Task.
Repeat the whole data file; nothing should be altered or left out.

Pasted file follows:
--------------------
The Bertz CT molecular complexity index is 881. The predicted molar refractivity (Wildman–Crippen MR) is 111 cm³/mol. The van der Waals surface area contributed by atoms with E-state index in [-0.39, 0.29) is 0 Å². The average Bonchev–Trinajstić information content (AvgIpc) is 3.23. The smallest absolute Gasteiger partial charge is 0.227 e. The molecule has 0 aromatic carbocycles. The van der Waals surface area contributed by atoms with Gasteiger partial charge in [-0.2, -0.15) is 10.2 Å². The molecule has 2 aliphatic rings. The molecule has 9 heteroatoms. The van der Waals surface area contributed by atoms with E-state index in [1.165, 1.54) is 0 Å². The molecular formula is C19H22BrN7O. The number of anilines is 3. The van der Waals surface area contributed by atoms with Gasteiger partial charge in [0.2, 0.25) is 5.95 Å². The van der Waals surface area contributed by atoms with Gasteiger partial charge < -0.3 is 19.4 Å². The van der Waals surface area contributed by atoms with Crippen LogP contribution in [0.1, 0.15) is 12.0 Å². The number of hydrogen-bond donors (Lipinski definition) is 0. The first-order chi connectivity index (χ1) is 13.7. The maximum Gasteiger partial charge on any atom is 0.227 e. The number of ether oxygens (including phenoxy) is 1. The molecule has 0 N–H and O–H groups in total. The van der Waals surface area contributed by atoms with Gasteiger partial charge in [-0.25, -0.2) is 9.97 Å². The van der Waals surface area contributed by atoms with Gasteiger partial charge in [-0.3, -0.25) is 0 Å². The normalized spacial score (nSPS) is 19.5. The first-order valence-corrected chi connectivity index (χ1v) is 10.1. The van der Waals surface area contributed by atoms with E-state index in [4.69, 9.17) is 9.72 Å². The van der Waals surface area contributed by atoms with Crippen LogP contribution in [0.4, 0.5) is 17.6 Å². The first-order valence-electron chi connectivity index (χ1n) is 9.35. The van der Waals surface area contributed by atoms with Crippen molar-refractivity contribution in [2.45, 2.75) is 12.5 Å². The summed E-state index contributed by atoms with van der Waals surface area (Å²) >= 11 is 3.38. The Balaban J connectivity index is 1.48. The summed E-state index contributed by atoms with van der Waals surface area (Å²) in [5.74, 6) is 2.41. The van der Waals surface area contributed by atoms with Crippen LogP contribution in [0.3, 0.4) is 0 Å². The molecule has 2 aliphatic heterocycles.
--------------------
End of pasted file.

The Bertz CT molecular complexity index is 881. The predicted molar refractivity (Wildman–Crippen MR) is 111 cm³/mol. The van der Waals surface area contributed by atoms with E-state index in [-0.39, 0.29) is 0 Å². The average Bonchev–Trinajstić information content (AvgIpc) is 3.23. The smallest absolute Gasteiger partial charge is 0.227 e. The molecule has 0 aromatic carbocycles. The van der Waals surface area contributed by atoms with Gasteiger partial charge in [-0.2, -0.15) is 10.2 Å². The molecule has 2 aliphatic rings. The molecule has 9 heteroatoms. The van der Waals surface area contributed by atoms with E-state index in [1.165, 1.54) is 0 Å². The molecular formula is C19H22BrN7O. The number of anilines is 3. The van der Waals surface area contributed by atoms with Gasteiger partial charge in [0.2, 0.25) is 5.95 Å². The van der Waals surface area contributed by atoms with Gasteiger partial charge < -0.3 is 19.4 Å². The van der Waals surface area contributed by atoms with Crippen LogP contribution in [0.1, 0.15) is 12.0 Å². The number of hydrogen-bond donors (Lipinski definition) is 0. The first-order chi connectivity index (χ1) is 13.7. The maximum Gasteiger partial charge on any atom is 0.227 e. The number of ether oxygens (including phenoxy) is 1. The molecule has 0 N–H and O–H groups in total. The van der Waals surface area contributed by atoms with Gasteiger partial charge in [-0.25, -0.2) is 9.97 Å². The van der Waals surface area contributed by atoms with Gasteiger partial charge in [-0.3, -0.25) is 0 Å². The normalized spacial score (nSPS) is 19.5. The first-order valence-corrected chi connectivity index (χ1v) is 10.1. The van der Waals surface area contributed by atoms with E-state index in [4.69, 9.17) is 9.72 Å². The van der Waals surface area contributed by atoms with Crippen LogP contribution in [0.4, 0.5) is 17.6 Å². The first-order valence-electron chi connectivity index (χ1n) is 9.35. The van der Waals surface area contributed by atoms with Crippen molar-refractivity contribution in [2.45, 2.75) is 12.5 Å². The summed E-state index contributed by atoms with van der Waals surface area (Å²) >= 11 is 3.38. The Balaban J connectivity index is 1.48. The summed E-state index contributed by atoms with van der Waals surface area (Å²) in [5.74, 6) is 2.41. The van der Waals surface area contributed by atoms with Crippen LogP contribution in [0.3, 0.4) is 0 Å². The molecule has 2 aliphatic heterocycles.